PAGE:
Or, to use a Blakean image, one might liken each of Smirnov’s individual creations to leaves, fruit and blossoms, some grand and expansive, some tiny, but all sprouting from a single tree.
Also from Blake, Smirnov derived his highly personal interest in symbolism and the arcane. Of course, Russian culture has a tradition of such preoccupations (think of the ciphers and quotations in Shostakovich) and it is also not difficult to see that this phenomenon itself must be in part a reaction to a bitter (and continuing) history of the repression of free speech, as well as to a nostalgic inheritance from Russian spiritual traditions. But Blake’s approach was always different and personal, and not really part of a wider cultural flow: his grandiose symbolic and visionary universe was created wilfully, on his own and from within himself, and from this comes both his idiosyncratic power and (to those who do not care for it) his off-putting strangeness and eccentricity. Of Dima’s music one might say much the same.
Probably it was Blake’s defiant individualism that first inspired Smirnov when he encountered the Englishman’s writings in Moscow sometime in the 1970s. Here was a man from another country and two centuries earlier who was an outsider (which Smirnov instinctively felt himself to be in the Soviet context) and who had created his own artistic world with its own laws in defiance of what he considered the tedious conventions that preoccupied everyone else who surrounded him. For the young Russian, this was a blazing discovery.
At the same time, Smirnov’s own fearless independence of spirit already went back deep into his childhood. His parents were opera-singers, first in Minsk (now Belarus), later in Ulan-Ude (in the Republic of Buryatia in Eastern Siberia) and finally Frunze (now Bishkek, capital of Kyrgyzstan). It was only in 1967 that Smirnov, aged 18 and with huge relief, moved thousands of kilometres from the frontier-lands of Central Asia to the Soviet capital of Moscow in order to study at the Conservatory.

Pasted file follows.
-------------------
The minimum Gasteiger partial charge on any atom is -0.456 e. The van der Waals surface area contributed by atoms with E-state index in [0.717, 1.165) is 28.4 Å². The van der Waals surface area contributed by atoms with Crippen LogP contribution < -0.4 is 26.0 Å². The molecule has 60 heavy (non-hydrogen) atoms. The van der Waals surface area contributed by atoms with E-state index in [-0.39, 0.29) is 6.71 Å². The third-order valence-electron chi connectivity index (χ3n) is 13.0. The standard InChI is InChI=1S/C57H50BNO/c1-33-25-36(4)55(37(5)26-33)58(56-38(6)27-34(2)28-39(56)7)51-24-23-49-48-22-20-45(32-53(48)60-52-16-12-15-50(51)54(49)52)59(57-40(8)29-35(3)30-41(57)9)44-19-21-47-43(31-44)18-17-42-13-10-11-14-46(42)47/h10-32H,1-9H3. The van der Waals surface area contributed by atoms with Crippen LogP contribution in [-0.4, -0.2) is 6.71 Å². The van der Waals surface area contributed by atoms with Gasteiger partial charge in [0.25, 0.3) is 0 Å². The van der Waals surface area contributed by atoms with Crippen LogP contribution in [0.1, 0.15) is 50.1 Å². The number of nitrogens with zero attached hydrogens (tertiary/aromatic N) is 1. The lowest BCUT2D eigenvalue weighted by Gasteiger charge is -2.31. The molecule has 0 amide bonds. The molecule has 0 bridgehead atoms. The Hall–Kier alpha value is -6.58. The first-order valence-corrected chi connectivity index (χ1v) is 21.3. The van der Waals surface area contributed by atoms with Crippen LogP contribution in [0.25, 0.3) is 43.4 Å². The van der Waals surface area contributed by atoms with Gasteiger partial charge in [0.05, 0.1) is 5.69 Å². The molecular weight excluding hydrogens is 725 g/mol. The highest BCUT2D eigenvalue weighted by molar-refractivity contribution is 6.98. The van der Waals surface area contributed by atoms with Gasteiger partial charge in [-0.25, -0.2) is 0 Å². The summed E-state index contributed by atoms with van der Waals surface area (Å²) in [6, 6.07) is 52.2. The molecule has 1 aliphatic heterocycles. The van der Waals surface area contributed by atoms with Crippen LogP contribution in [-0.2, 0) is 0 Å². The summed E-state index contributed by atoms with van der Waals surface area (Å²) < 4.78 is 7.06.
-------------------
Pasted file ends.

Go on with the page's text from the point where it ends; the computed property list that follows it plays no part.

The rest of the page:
The USSR was, of course, an empire, and such a move from the far-flung provinces to the centre was an important one. In later years Smirnov joked that his father would sometimes urge him to move back to Frunze ‘where you can be a big fish in a small pond’, “but I wanted something completely different”. Happily, his three most important Conservatory teachers offered him that difference: Nikolai Sidelnikov, a rugged individualist and underappreciated composer; Yuri Kholopov, by some way the leading Soviet musical theorist of the age; and, most important of all, Smirnov’s chief mentor, the Siberian-born modernist, Edison Denisov. None of these three were in any way intimidated by the leaden cultural oppression that held such strong sway in the USSR in those days, and so under their guidance the young man flourished and set out boldly along the dusty road in search of his own voice.